How To Taste Wine Like A Professional

Sep 27th 2018

Wine is bottled poetry and there are hundreds and thousands of stories online about how to taste wine like a professional. You don't need to be a Sommelier or Wine Director to taste wine like a pro. Anyone can taste wine like a pro! Wine tasting, at its core, is just a process with three steps -- look, smell, and taste. Next thing you know, that's it!

Before we get started on the steps of tasting wines like professionals, let us first ask ourselves: what is the purpose?

Good question! Wine tasting for the first time is more or less like a blind date. We are curious to find out if it is a match for us and is it worth the effort. Whatever the reason, simply grab a glass of the wine you love and let us now get back to work. Let’s do this.

Step One: Look

The way a wine appears is enough to give you sufficient clues about what is stored in for you. One helpful hint is, hold out the wine glass and tilt it slightly while looking at the wine.

It is always good to hold the wine over a pale or white surface such as a plain white plate, white table cloth, or napkin. The point is to experience the color depth from the rim to the glass center. As a general rule of thumb, the wine is more concentrated if the colors are richer and deeper. Dark hued and inky Bordeaux are usually going to be lower in acid, intense, and mouth filing.

For young Bordeaux wines, they must be dark, rich, and good to reveal color depth from the rim to the glass center. Young wines that don't have good color are usually lighter, more acidic in style, and less ripe. Young Bordeaux styled or young Bordeaux wines with light colors are probably going to have a light flavor, with brighter in acidity and more red fruits than black.

The next step in a wine's visual evaluation is the tears or legs on the glass sides. The size of the legs or tears and the duration of time they stay in the glass provide a good enough glimpse into the sweetness, viscosity, and potential alcohol level of the wine. Less concentrated and lighter wines usually reveal thin legs that tend to dissipate rather quickly while rich and concentrated wines that are usually characterized by fatter and athletics legs reveal lots of length, fruits, and sweetness.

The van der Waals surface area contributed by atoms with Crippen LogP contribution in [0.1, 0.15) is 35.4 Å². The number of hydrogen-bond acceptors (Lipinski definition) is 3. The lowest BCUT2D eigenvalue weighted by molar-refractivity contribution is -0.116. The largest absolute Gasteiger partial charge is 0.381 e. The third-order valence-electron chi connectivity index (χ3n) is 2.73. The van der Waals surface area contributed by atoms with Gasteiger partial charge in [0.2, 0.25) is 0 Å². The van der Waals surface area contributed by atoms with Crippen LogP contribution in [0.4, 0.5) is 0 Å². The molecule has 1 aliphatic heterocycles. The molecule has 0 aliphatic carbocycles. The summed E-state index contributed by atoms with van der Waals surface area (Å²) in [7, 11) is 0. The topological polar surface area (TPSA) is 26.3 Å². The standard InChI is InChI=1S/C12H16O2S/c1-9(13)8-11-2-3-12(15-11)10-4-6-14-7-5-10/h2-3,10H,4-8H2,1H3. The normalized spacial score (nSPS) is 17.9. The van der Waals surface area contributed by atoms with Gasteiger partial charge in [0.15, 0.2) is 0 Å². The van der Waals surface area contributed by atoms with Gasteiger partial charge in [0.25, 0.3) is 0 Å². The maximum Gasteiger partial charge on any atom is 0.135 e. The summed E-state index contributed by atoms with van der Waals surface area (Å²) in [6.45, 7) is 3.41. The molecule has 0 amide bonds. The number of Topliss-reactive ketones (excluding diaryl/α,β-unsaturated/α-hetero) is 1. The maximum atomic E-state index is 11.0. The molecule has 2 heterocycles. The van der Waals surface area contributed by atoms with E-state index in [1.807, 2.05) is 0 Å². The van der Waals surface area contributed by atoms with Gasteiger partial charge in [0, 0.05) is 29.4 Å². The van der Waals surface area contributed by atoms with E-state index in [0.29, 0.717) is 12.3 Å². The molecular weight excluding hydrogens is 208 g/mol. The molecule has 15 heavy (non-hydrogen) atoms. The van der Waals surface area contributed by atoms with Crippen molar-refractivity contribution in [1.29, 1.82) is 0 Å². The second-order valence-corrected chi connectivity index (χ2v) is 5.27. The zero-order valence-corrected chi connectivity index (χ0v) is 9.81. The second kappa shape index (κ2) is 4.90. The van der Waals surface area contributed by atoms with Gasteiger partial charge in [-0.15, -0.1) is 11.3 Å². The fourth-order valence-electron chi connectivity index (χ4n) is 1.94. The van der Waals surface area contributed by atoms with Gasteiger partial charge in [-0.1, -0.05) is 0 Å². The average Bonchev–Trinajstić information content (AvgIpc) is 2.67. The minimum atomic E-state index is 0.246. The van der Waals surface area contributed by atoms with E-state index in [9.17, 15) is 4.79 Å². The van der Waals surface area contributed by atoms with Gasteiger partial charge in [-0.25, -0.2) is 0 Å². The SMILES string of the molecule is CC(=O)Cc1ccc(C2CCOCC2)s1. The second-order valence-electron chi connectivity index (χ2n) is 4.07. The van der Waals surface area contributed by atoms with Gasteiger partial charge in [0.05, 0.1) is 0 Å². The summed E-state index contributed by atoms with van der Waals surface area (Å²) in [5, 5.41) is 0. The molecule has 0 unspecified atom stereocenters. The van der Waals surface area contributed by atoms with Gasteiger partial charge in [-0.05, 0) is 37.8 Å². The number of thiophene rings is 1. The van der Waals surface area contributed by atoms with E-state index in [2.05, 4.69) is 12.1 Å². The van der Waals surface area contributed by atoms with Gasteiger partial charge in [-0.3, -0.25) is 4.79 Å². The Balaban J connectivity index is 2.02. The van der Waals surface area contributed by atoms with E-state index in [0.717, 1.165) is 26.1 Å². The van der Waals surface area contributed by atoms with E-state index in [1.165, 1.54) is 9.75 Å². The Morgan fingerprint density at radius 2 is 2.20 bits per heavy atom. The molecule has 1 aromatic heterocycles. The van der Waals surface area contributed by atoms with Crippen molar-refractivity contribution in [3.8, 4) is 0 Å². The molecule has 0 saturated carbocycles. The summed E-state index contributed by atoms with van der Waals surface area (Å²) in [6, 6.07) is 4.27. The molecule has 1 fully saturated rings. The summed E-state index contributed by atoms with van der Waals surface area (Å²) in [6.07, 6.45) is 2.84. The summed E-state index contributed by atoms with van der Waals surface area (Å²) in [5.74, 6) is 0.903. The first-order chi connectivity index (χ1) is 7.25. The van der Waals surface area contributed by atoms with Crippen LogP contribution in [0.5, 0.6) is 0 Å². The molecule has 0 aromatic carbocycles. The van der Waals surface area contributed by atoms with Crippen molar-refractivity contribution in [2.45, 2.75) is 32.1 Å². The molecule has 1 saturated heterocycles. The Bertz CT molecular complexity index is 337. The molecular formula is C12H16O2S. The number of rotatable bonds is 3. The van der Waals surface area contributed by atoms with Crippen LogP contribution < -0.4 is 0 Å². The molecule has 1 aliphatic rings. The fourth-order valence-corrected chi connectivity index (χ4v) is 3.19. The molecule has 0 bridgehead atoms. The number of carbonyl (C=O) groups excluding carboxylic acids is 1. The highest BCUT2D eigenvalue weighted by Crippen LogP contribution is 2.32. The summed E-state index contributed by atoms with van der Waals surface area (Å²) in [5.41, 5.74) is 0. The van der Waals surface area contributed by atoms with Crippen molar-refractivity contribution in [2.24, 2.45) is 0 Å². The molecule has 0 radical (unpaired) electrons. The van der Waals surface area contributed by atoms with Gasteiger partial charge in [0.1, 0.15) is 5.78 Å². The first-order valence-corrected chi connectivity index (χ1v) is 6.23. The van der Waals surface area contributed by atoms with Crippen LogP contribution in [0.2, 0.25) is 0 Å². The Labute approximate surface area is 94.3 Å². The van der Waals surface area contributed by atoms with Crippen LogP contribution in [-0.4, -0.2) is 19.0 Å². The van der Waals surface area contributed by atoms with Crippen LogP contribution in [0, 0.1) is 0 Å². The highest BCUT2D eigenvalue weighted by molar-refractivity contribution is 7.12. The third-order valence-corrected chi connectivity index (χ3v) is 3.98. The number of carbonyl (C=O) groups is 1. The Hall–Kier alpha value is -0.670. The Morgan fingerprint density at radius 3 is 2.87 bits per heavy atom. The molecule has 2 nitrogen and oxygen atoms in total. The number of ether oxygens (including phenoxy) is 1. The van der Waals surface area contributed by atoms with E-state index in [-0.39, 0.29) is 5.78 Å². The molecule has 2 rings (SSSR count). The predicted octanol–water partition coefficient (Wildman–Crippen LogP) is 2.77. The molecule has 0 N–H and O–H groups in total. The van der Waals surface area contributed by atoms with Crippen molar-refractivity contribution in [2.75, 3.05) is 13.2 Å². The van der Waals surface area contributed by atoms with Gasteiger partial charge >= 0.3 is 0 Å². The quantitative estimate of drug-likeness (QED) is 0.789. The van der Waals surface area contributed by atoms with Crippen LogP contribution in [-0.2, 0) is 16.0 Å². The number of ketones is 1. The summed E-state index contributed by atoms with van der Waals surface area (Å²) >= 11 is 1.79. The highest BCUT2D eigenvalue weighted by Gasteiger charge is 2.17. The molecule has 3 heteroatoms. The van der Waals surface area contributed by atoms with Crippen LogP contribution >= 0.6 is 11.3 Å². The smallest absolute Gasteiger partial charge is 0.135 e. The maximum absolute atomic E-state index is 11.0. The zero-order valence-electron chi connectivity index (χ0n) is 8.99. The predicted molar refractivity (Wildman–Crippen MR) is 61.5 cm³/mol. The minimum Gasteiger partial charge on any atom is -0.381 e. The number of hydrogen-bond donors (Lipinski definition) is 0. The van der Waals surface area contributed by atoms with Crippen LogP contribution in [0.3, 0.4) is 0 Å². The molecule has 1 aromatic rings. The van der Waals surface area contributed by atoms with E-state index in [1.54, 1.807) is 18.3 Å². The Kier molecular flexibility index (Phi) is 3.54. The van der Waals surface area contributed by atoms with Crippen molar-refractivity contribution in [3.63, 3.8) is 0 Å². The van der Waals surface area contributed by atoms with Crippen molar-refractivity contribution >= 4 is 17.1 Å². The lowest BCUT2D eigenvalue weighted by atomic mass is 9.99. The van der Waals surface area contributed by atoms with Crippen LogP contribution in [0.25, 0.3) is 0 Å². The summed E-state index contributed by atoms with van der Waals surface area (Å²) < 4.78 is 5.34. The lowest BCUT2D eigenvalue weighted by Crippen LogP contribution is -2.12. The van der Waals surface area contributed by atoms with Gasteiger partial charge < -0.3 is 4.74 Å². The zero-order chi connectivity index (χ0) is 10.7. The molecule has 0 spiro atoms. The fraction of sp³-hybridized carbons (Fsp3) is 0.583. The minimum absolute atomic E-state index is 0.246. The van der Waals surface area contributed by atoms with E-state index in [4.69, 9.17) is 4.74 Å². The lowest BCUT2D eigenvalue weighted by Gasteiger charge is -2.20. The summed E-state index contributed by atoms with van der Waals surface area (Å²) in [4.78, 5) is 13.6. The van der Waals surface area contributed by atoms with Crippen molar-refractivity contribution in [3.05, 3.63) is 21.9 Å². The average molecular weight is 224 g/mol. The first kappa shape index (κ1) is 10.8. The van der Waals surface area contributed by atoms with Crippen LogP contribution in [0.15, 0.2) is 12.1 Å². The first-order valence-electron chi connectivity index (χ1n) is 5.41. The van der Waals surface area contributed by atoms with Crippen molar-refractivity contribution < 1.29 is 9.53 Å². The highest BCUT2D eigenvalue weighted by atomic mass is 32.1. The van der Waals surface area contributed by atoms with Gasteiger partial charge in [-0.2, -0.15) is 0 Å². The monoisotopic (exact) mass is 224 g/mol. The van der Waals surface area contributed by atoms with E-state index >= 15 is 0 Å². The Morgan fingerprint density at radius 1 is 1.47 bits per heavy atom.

Step Two: Smell

Believe it or not, about 80 to 90 percent of the taste of your wine is derived from the smell. You must ideally swirl the glass before taking a sniff. Swirling oxygenate the wine to help it release its beautiful scents into the air. This act also coats the glass at the same very time.

It is important to keep the glass anchored while swirling to prevent any possible spillage. For some, inhaling deeply is the way to go while some enjoy having small and short sniffs. To detect more complex aromas, it is a good practice to keep your mouth slightly open when inhaling and exhaling the scent.

The wine is most likely corked if it smells like a wet newspaper or musty old attic. It is extremely easy to evaluate broad aromas and starting with broad categories is always the best way to go.

Aromas of herbs, floral, and fruits are the primary ones that come from the grapes themselves while cheese, nuts, and yeast are secondary aromas that come from wine making and aromas of vanilla, leather, tobacco, and spices are the tertiary ones that are associated with the aging process.

Step Three: Taste

Now that we know how to look and smell wines, it is finally time to taste them!

Tasting wine is more than just the primary sensations of salt, sour, sweet, bitter, and Umami (the fifth taste). Therefore, it is important to pay attention to the length and texture of the experience.

You assess the balance of wine, structure, character, and level of sweetness, complexity, length of the finish, acidity, and palate feel when tasting wines. Was the wine full or light bodied? Was it dusty and rough? Was the wine velvety and smooth? A wine is better if provides good, enjoyable, and longer flavors in the mouth. There will be multiple sensations and flavors present at once if it is complex. The ideal wine should not stick to your teeth and it should also not feel like water in the mouth.

Now that you can taste like a pro, which bottle of wine are you going to open? Grab a glass and get tasting now!